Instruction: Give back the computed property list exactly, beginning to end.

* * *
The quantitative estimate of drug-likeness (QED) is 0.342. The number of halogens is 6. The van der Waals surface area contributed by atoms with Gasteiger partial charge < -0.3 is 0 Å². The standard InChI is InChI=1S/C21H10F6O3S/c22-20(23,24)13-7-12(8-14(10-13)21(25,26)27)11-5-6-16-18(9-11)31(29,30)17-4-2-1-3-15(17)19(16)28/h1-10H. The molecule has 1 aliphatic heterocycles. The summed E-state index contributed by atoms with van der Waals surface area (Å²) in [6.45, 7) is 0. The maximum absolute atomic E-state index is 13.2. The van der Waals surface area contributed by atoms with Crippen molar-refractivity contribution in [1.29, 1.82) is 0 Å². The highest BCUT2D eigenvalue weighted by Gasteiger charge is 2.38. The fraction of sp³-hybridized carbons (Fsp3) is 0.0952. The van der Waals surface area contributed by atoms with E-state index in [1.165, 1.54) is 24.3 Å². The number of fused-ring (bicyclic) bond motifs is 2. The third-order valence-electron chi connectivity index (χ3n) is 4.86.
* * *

The quantitative estimate of drug-likeness (QED) is 0.342. The number of halogens is 6. The van der Waals surface area contributed by atoms with Gasteiger partial charge < -0.3 is 0 Å². The standard InChI is InChI=1S/C21H10F6O3S/c22-20(23,24)13-7-12(8-14(10-13)21(25,26)27)11-5-6-16-18(9-11)31(29,30)17-4-2-1-3-15(17)19(16)28/h1-10H. The molecule has 1 aliphatic heterocycles. The summed E-state index contributed by atoms with van der Waals surface area (Å²) in [6.45, 7) is 0. The maximum absolute atomic E-state index is 13.2. The van der Waals surface area contributed by atoms with Crippen molar-refractivity contribution in [1.29, 1.82) is 0 Å². The highest BCUT2D eigenvalue weighted by Gasteiger charge is 2.38. The fraction of sp³-hybridized carbons (Fsp3) is 0.0952. The van der Waals surface area contributed by atoms with E-state index in [1.165, 1.54) is 24.3 Å². The number of fused-ring (bicyclic) bond motifs is 2. The third-order valence-electron chi connectivity index (χ3n) is 4.86.